The live transmission of the games had some problems during the first two rounds. Hopefully that is now a thing of the past and everybody not watching at the playing site can also fully enjoy the show.
In the senior group nobody won both games, so perhaps we can expect a tight race. The games were entertaining, of which you can see a couple of examples below. In the juniors, this years Finnish champion Toivo Keinänen is trying an early breakaway, while in the girls’ section the Elo favourite Mai Narva suffered a first round upset.
Bengt Hammar – Bragi Halldorsson
1.e4 c6 2. d4 d5 3. Nc3 dxe4 4. Nxe4 Bf5 5. Ng3 Bg6 6. Bc4 Nf6 7. N1e2 e6 8.O-O Bd6 9. f4
An old favourite of Keres. His game with Golombek in Moscow 1956 went 9…Qc7 10.f5 exf5 11.Nxf5 Bxh2+ 12.Kh1. But 9.f4 weakens the central squares and makes the c1-bishop less effective; the legendary 17th match game Tal – Botvinnik 1960 featured similar positions. Seirawan and the very young Kasparov have tried 9…Qd7.
9… Bf5 10. Nxf5 exf5 11. Ng3 g6 12. Re1+ Kf8
This has been the modern treatment – an old recommendation of Makogonov’s. Black’s control of e4 and the e-line gives good compensation for the pair of bishops and pawn structure. An idea for white is 13.b3 and Bb2, and then playing a rook to e5, leaving it there to be taken. The prototype for such an exchange sacrifice, now a standard procedure, is another Botvinnik game, against Liublinsky in 1943.
13.Bb3 h5 14. a3 Nbd7 15. Qf3 h4 16. Ne2 Ne4 17. c4 Ndf6 18. Bc2 Kg7 19. b3 Re8 20.Bb2 Kg8 21. Nc3
A tactical slip, which could be punished with 21…Bxa3. White loses the knight after 22.Bxa3 Qxd4+, but that is the best he can do. 22.Rxa3 Qxd4+ 23.Qe3 Nxc3 24.Qxd4 Rxe1+ 25.Kf2 and now 25…Rae8 was not so easy to visualize. Black threatens 26…R8e2+ 27.Kf3 Rf1#, but also 26…Ng4+ 27.Kf3 Nxh2+ 28.Kf2 Rf1#, or 27…Re3+.
21… Qc7 22. g3? hxg3 23. hxg3
23… Nxg3 24. Qxg3 Bxf4 25. Qh3
25.Qf3 Ng4 26.Ne4 would make it more difficult for black.
25… Kg7 26. Qf3 Ng4 27. d5 Be3+ 28. Kg2 Qh2+ 29. Kf1 Bd4 30. Ne2 Bxb2 31. Ra2 Ne3+ 0-1
In the junior group, another Botvinnik idea was tested. He first played 7.g4 in the match with Petrosian in 1963. The idea is not so much to start attacking on the kingside, but to restrict black’s minor pieces. Nowadays g2-g4 is played in all conceivable positions.
Karolis Juksta – Toivo Keinanen
1. d4 d5 2. c4 e6 3. Nc3 Be7 4. cxd5 exd5 5. Bf4 c6 6. e3 Bf5 7. g4 Be6 8. h3 Nd7 9. Bd3 g5 10. Bh2 h5 11. f3 Nb6 12. Qc2 Bd6
A typical, strategically unclear position for this variation. Preparing the normal push e3-e4 is double-edged: the d4+e4 pair can be also weak. For black a normal reaction is c6-c5, to get at the e3-pawn; but with no safe place for the king on the kingside, the knights a long way from c6, and particularly after the exchange of the bishops, it is no longer so alluring.
13. O-O-O Nf6 14. Bxd6 Qxd6 15. Nge2 O-O-O 16. Kb1 Kb8 17. Qd2 Qe7 18. Ng3 Rde8 19. Rde1 Qc7 20. Qf2 Bc8
This is probably just an oversight, missing 23…h3.
21…gxh4 22. Nxh5 Nxh5 23. gxh5 h3 24. Qh4 Rh6 25.Rhg1 Reh8 26. Rg5 f6 27. Rg6 Rxh5 28. Qxf6 Nc4
Black managed to keep the material balance, but the h-pawn outweighs the possibility of building a passed pawn in the centre. The problem for black is that there is no obvious way of proceeding. Most probably he should find the best way of exchanging the h-pawn for one of white’s.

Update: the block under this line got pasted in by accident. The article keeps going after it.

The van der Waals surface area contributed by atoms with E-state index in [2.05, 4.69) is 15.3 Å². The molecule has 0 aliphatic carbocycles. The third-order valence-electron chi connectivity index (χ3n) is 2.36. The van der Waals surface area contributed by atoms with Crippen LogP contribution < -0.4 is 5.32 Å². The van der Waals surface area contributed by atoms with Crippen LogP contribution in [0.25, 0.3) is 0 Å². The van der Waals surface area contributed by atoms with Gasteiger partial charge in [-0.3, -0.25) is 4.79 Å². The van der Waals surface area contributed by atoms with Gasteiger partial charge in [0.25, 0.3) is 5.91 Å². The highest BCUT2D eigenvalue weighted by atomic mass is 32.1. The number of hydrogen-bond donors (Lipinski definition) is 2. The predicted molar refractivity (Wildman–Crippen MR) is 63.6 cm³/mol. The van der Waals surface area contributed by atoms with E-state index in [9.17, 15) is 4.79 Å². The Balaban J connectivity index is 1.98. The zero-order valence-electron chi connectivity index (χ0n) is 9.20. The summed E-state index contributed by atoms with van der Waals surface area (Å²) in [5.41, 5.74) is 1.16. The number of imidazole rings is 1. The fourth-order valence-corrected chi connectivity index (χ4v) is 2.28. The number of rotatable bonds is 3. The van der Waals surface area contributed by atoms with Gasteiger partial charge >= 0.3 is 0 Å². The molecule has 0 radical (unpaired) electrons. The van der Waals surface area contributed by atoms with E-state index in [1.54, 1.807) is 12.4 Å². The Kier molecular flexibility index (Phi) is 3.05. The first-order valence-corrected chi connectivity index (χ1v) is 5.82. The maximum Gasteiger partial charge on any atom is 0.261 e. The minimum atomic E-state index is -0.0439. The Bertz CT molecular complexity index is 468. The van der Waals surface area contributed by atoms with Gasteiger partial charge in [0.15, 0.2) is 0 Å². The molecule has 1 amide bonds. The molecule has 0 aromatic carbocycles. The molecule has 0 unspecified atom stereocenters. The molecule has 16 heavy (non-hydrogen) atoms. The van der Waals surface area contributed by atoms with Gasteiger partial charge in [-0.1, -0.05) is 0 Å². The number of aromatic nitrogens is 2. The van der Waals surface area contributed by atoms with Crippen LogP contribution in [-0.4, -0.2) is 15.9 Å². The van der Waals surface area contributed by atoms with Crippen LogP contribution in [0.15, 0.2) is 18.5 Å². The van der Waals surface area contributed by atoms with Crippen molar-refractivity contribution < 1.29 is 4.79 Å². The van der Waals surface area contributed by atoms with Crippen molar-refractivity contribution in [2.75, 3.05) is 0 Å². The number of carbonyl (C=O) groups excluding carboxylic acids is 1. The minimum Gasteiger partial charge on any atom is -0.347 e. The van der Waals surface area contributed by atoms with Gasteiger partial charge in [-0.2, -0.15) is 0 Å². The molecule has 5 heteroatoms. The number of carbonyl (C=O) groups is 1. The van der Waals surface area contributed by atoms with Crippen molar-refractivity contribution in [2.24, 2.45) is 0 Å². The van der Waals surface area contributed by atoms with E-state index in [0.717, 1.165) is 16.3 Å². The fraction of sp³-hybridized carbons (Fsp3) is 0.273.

29. e4 Qb6 30.Bxc4 dxc4 31. Rh1 h2 32. Ne2 Qa5 33. Rg2 Rh3 34. Qf4+ Qc7 35. Qxc7+ Kxc7 36. Kc2 b5 37. b3 cxb3+ 38. axb3 a5 39. Nc3 R8h7 40. Rf2 Be6 41. Nb1 Rd7 42. Rhxh2 Rxh2 43. Rxh2 Rxd4 44. Nd2 a4 45. bxa4 bxa4
Gradually the game has levelled and white should have no particular problems.
46. Kc3 Rd8 47. Rh7+ Kb6 48. Rh1
48.Nc4+ is an easy draw. Was white perhaps entertaining ideas of winning – after all, he has connected passed pawns?
48… a3 49.Ra1 a2 50.Nb3 Rf8 51.Nd4 Bg8 52.Nf5
52.Kb2 and then Nb3 had to be played. White may have to sacrifice his knight for black’s last pawn and show that he can draw with rook vs. rook and bishop.
Suddenly white is powerless against the rook’s infiltration. The knight cannot protect d3.
53.Rc1 Rb8 54.Kc2 Bc4 55.Ne3 Rb1 0-1
In the second round, a Fischer classic came to mind.
Kjetil Strand – Bengt Hammar
1. e4 c5 2. Nf3 d6 3. d4 cxd4 4. Nxd4 Nf6 5. Nc3 a6 6. Bc4 e6 7. O-O b5 8. Bb3 Nbd7 9. Re1 Nc5
Black can not afford this, but now he was without a good move already. The bishop sacrifice on e6 was in the air. 8… Be7 was played repeatedly in 1993 Kasparov – Short match.
10. Bd5 exd5 11. exd5+ Kd7 12. b4
Now the knight, having provoked a strong sacrifice, loses yet more time. In Palma de Mallorca 1970, Fischer had beaten Rubinetti after 8… Bb7 9.Re1 Nbd7 10.Bg5 h6 11.Bh4 Nc5 (here 11…g5 12.Bg3 Ne5 is playable) 12.Bd5 exd5 13.exd5+ Kd7 14.b4 Na4 15.Nxa4 bxa4 16.c4 Kc8 17.Qxa4 Qd7 18.Qb3 g5 19.Bg3 Nh5 20.c5 dxc5 21.bxc5 Qxd5 22.Re8+ Kd7 23.Qa4+ Bc6 24.Nxc6 1-0.
12… Na4 13. Nxa4 bxa4 14. c4 Kc7 15. Qxa4 Bb7 16. Bf4
Black cannot prevent white opening lines against the king with c4-c5, and as the white rooks are ready to open fire, losing the piece back in the game makes no real difference.
16… Nh5 17. Nc6 Qd7 18. Be3 Bxc6 19. Qa5+ Kc8 20. dxc6 Qxc6 21. Qxh5 g6 22. Qg4+ f5 23. Qd4 Rg8 24. b5 Qb7 25.bxa6 Rxa6 26. Rab1 Bg7 27. Qd3 Qc6 28. Qb3 Ra8 29. Bf4 Rd8 30. c5 Be5 31. Bg5 Rd7 32. cxd6 Qxd6 33. Qg8+ 1-0